Cornell vs. Johns Hopkins - help?

Where should I go (read below first)?

Cornell
8
100%
Johns Hopkins
0
No votes
 
Total votes: 8

kittycat
Posts: 6
Joined: Mon Feb 15, 2010 6:31 pm

Cornell vs. Johns Hopkins - help?

Postby kittycat » Sat Apr 10, 2010 10:14 pm

I have to make a decision by Wednesday as to what grad school I will be attending in the fall, and I am torn between Cornell and Johns Hopkins. I plan on going into high energy experiment and am interested in doing data analysis at CMS. Does anyone have any advice or know anything about the HEP programs at each school? Here's a list of the pros and cons as I see it:

Cornell
-
pros - large program, large HEP group (7 faculty), great location, strong condensed matter and accelerator physics groups (in case I want to switch fields), has a good name, I liked the students better, stipend is $1000 more than Hopkins and cost of living in Ithaca is cheaper
cons - theory group is not as strong, many of the HEP people are junior faculty or fairly new to CMS, quality of research is questionable (impression I got from what professors at other schools said about the program)

JHU -
pros - strong theory group, I really like the one professor and his research (he would be a great adviser), CMS group has some veterans who know what they are doing and have some well defined interesting research
cons - CMS group is very small (only 3 strong faculty), not many HEP grad students, location kind of blah, not as strong in many other fields (so if I want to switch fields I'm kind of limited), a few of the grad students are kind of odd (at least the ones I met), less money

Any input would be greatly appreciated!

Mataka
Posts: 160
Joined: Sun Apr 05, 2009 10:05 am

Re: Cornell vs. Johns Hopkins - help?

Postby Mataka » Sat Apr 10, 2010 10:38 pm

About your pros and cons, when you say ''theory group'' I'm guessing you're talking about the HEP theory group ? well I could be wrong, but I do think that the theory group of Cornell is much better than the theory group of JHU...I'm curious why you would say the converse ?

kittycat
Posts: 6
Joined: Mon Feb 15, 2010 6:31 pm

Re: Cornell vs. Johns Hopkins - help?

Postby kittycat » Sat Apr 10, 2010 10:51 pm

Mataka wrote:About your pros and cons, when you say ''theory group'' I'm guessing you're talking about the HEP theory group ? well I could be wrong, but I do think that the theory group of Cornell is much better than the theory group of JHU...I'm curious why you would say the converse ?


This is just the impression I got from talking to professors at my own school and a few other schools I visited. One of my good friends is a HEP theory student, and he agrees that Cornell's theory program is terrible.

quantumele
Posts: 6
Joined: Wed Apr 07, 2010 1:41 am

Re: Cornell vs. Johns Hopkins - help?

Postby quantumele » Sat Apr 10, 2010 11:08 pm

I don't know much about HEP theory groups in hopkins,but I think their CMP theory groups are great. I heard the ratio of faculties/students in hopkins is small. You probably want to take this into consideration...

Mataka
Posts: 160
Joined: Sun Apr 05, 2009 10:05 am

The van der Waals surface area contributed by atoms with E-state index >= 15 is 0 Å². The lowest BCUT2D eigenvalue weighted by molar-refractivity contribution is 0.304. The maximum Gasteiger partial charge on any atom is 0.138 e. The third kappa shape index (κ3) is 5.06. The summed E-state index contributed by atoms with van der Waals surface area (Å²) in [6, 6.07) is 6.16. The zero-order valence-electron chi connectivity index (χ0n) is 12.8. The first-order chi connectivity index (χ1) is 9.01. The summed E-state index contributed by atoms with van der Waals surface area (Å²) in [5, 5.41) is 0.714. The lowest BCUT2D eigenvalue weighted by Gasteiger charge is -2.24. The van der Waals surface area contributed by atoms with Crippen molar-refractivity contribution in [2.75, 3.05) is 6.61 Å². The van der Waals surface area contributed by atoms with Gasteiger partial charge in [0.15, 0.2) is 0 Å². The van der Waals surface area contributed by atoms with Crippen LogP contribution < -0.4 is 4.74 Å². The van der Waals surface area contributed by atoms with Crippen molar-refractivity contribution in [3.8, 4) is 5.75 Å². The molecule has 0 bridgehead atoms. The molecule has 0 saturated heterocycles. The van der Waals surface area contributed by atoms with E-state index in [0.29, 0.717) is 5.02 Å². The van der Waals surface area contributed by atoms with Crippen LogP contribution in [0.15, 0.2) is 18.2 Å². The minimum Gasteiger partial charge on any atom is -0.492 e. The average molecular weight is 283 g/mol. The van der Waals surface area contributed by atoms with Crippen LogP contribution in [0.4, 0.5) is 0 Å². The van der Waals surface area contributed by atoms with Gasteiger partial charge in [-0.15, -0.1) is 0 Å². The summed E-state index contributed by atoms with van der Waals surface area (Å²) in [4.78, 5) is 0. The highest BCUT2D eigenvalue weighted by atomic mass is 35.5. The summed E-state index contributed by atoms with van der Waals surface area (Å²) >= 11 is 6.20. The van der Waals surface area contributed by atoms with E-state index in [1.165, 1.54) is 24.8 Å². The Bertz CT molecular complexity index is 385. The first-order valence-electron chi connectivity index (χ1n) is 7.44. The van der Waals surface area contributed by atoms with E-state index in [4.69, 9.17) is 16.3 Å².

Re: Cornell vs. Johns Hopkins - help?

Postby Mataka » Sat Apr 10, 2010 11:22 pm

kittycat wrote:
Mataka wrote:About your pros and cons, when you say ''theory group'' I'm guessing you're talking about the HEP theory group ? well I could be wrong, but I do think that the theory group of Cornell is much better than the theory group of JHU...I'm curious why you would say the converse ?


This is just the impression I got from talking to professors at my own school and a few other schools I visited. One of my good friends is a HEP theory student, and he agrees that Cornell's theory program is terrible.


Well, hopefully someone can back me up here, but I honestly think that most people in the HEP-TH community would say that the theory group of Cornell is better than JHU. Here is something that may convince you: http://www.physics.utoronto.ca/~poppitz/Jobs94-08.pdf
It shows that in the last 15 years, Cornell produced 8 HET professors, while JHU produced 3.

kittycat
Posts: 6
Joined: Mon Feb 15, 2010 6:31 pm

Re: Cornell vs. Johns Hopkins - help?

Postby kittycat » Sun Apr 11, 2010 1:17 am

Mataka wrote:
kittycat wrote:
Mataka wrote:About your pros and cons, when you say ''theory group'' I'm guessing you're talking about the HEP theory group ? well I could be wrong, but I do think that the theory group of Cornell is much better than the theory group of JHU...I'm curious why you would say the converse ?


This is just the impression I got from talking to professors at my own school and a few other schools I visited. One of my good friends is a HEP theory student, and he agrees that Cornell's theory program is terrible.


Well, hopefully someone can back me up here, but I honestly think that most people in the HEP-TH community would say that the theory group of Cornell is better than JHU. Here is something that may convince you: http://www.physics.utoronto.ca/~poppitz/Jobs94-08.pdf
It shows that in the last 15 years, Cornell produced 8 HET professors, while JHU produced 3.



I don't think that really is an accurate way to judge the quality of a program. There is a difference between quality and quantity. Yes, Cornell has a large number of HET faculty, but how good are they? Johns Hopkins has a few well known theorists/phenomenologists, including Raman Sundrum and Jonathan Bagger. As a counterexample, consider Rutgers, whose theory faculty are better than Cornell, yet they only hired 4 HET professors recently. Also you need to consider the size of the school. Cornell is huge in comparison to JH.

Anyway, I don't think it matters too much in terms of my decision how good the theory program is. I care mainly about the presence of phenomenologists who actively work with experimentalists. I have some very reliable sources (ie a well known phenomenologist and a few unbiased experimentalists active in the field) who agree that JHU has a stronger HET department at least in terms of phenomenology.